State v. Candelaria, NOS. A-1-CA-35193

Docket NºNOS. A-1-CA-35193
Citation446 P.3d 1205
Case DateApril 01, 2019
CourtCourt of Appeals of New Mexico

446 P.3d 1205

STATE of New Mexico, Plaintiff-Appellee,
v.
Karl CANDELARIA, Defendant-Appellant,
and
State of New Mexico, Plaintiff-Appellee,
v.
Nora Chee, Defendant-Appellant.

NOS. A-1-CA-35193
A-1-CA-35225

Court of Appeals of New Mexico.

Filing Date: April 1, 2019
Certiorari Denied, May 9, 2019, No.
S-1-SC-37644


Hector H. Balderas, Attorney General, Anita Carlson, Assistant Attorney General, Santa Fe, NM, for Appellee

Bennett J. Baur, Chief Public Defender, J.K. Theodosia Johnson, Assistant Appellate Defender, Santa Fe, NM, for Appellant Karl Candelaria

Jonathan Tsosie, Denver, CO, Ben A. Ortega, Albuquerque, NM, for Appellant Nora Chee

KIEHNE, Judge Pro Tempore.

446 P.3d 1208

{1} Defendants Nora Chee and Karl Candelaria each appeal from separate judgments and sentences following a jury verdict finding them both guilty of fraud, forgery, and conspiracy to commit fraud, and Defendant Chee guilty of embezzlement, arising from a scheme in which they stole over $200,000 from the franchisor of Defendant Chee’s business by writing unauthorized checks to themselves. Because the two cases arise from the same facts, and Defendants raise similar claims, we consolidate these cases for decision. See Rule 12-317(B) NMRA.

{2} Defendants make the following claims on appeal: (1) that the evidence was insufficient to support their convictions for forgery, because the checks and signature stamp that they used to carry out their scheme were authentic, even though their use of those items was unauthorized; (2) that the district court erred in denying their motions to dismiss the charges against them on speedy trial grounds on the stated basis that the motions were filed after the deadline for filing pretrial motions in the district court’s scheduling order; (3) that the district court erred when it allowed late-disclosed evidence to be used at trial and did not grant a continuance to allow Defendants to further investigate it; (4) that the district court erred when it allowed a substitute witness to testify as a records custodian; and (5) that the district court erred in allowing a variety of unfairly prejudicial evidence to be admitted at trial. Defendant Candelaria also challenges his two convictions for fraud, arguing that they violate his right to be free from double jeopardy. We agree that Defendant Candelaria’s two fraud convictions violate the prohibition on double jeopardy, and remand to the district court with instructions that one of the convictions be vacated. We affirm the district court’s judgments and sentences in all other respects.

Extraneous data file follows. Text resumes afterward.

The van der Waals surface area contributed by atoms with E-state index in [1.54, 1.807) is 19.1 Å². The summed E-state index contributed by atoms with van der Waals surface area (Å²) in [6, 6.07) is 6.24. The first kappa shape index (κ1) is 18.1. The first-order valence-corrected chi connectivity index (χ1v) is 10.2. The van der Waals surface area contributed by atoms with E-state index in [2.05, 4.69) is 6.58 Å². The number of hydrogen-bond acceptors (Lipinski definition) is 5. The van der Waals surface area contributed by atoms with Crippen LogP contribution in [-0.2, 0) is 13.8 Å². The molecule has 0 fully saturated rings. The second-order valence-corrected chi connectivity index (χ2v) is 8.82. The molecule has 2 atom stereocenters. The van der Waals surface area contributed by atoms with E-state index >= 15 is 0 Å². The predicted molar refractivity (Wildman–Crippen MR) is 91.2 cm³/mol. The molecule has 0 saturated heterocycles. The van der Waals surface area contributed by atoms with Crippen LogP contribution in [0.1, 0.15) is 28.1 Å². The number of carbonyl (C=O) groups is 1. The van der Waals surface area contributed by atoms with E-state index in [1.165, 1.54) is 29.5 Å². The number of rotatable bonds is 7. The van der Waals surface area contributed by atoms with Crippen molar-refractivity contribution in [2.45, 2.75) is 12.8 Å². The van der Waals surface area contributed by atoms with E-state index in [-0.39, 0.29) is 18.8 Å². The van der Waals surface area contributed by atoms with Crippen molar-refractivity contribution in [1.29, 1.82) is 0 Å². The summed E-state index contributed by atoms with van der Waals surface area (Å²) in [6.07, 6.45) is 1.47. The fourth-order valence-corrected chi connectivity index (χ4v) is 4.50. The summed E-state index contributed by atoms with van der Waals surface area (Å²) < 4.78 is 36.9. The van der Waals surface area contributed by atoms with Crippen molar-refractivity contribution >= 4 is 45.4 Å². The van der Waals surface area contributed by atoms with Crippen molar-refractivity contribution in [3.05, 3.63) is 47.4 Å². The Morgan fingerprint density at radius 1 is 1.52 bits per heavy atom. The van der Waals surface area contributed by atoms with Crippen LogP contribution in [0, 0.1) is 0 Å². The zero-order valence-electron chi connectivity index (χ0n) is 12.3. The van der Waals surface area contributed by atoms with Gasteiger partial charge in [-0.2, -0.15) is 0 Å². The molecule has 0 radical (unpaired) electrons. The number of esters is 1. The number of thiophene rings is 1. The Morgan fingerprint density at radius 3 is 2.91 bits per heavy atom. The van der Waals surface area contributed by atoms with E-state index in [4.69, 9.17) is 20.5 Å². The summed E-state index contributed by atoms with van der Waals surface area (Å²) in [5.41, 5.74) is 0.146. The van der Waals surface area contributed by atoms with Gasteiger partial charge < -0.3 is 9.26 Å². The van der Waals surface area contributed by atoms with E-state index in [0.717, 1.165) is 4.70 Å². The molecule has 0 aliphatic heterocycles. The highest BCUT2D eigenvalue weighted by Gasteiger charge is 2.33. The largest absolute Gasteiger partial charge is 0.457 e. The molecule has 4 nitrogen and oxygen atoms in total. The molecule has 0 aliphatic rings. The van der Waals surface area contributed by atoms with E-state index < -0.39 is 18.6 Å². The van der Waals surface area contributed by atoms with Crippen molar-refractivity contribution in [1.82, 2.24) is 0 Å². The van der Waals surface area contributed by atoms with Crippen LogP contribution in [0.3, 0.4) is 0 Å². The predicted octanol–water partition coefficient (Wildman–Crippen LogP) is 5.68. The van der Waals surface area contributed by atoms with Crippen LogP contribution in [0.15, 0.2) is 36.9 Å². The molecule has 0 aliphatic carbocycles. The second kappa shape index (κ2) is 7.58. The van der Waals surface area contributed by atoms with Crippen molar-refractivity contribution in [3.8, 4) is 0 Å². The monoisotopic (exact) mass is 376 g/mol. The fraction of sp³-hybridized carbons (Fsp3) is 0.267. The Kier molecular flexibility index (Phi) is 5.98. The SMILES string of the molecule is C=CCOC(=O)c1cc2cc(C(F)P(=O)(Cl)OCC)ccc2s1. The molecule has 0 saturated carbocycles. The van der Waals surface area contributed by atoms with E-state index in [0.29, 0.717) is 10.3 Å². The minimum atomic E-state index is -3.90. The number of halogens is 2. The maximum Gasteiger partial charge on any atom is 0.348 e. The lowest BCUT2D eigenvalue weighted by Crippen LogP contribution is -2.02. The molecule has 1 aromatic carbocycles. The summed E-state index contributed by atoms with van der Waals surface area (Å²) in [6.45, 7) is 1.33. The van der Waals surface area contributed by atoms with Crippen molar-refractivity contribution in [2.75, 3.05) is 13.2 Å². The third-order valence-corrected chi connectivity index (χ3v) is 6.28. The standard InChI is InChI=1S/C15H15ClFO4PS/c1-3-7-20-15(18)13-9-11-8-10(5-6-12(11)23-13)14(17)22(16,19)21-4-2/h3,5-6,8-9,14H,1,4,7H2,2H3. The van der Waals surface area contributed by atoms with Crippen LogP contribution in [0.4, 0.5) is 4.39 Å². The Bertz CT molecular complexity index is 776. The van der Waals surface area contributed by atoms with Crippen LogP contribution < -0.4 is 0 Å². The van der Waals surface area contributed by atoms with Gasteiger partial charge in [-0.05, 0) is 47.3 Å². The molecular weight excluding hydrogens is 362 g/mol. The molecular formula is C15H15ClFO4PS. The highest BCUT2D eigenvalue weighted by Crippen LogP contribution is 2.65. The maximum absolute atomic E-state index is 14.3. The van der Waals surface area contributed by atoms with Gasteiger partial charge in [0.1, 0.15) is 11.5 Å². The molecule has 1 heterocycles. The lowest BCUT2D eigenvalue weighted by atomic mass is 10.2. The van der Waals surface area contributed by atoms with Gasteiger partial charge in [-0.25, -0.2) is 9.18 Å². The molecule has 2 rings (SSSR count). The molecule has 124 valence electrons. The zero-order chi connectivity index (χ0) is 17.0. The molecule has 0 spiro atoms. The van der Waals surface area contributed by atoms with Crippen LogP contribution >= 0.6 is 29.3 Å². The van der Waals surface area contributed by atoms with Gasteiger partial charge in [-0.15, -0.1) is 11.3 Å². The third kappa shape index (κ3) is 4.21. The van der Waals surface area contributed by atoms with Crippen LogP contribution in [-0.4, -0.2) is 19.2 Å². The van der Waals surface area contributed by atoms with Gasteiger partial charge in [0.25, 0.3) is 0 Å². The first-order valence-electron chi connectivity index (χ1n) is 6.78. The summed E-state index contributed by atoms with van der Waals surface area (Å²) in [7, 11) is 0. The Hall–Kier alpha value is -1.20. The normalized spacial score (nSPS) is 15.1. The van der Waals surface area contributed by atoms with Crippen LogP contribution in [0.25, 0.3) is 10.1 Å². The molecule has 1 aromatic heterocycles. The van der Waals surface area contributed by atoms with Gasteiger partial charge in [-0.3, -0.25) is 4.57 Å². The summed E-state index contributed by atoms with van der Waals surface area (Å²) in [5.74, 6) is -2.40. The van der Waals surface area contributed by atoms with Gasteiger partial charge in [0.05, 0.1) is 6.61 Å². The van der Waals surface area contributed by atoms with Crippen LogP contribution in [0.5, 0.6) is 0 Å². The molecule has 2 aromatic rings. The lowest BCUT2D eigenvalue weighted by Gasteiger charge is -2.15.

BACKGROUND

{3} Defendant Chee owned a business called Care Connections, which was a franchise of Around the Clock Healthcare Services (ATC), a medical staffing company based in New York. Care Connections, as a franchisee of ATC, provided Registered Nurses (RNs), Licensed Practical Nurses (LPNs), and various other healthcare workers to healthcare facilities in need of temporary staff. Ms. Chee was also an RN. Chee’s boyfriend, Defendant Candelaria, was an employee of Care Connections, where he performed administrative tasks. He was not an RN, nor was he an employee of ATC.

{4} ATC offered a program called the "daily pay program" or "quick pay program," which allowed RNs to submit a timesheet verifying the work that they had done for a healthcare facility, and be paid by ATC that same day rather than having to wait until the end of the next pay period. ATC provided its franchisees, including Defendant Chee’s franchise, with check stock and the signature stamp of ATC’s Chief Financial Officer, David Kimbell, to facilitate the quick pay program. ATC placed firm restrictions on Defendant Chee’s ability to use the signature stamp and check stock: she was authorized to issue checks only to RNs, for amounts of $500 or less, with a limit of one check per person per day. As a principal of the franchise, Defendant Chee was not authorized to issue quick pay checks to herself, even for services she rendered as an RN. Defendant Candelaria was not entitled to receive quick pay checks, because he was not an RN, and thus could not have provided any services that would have entitled him to receive a quick pay check.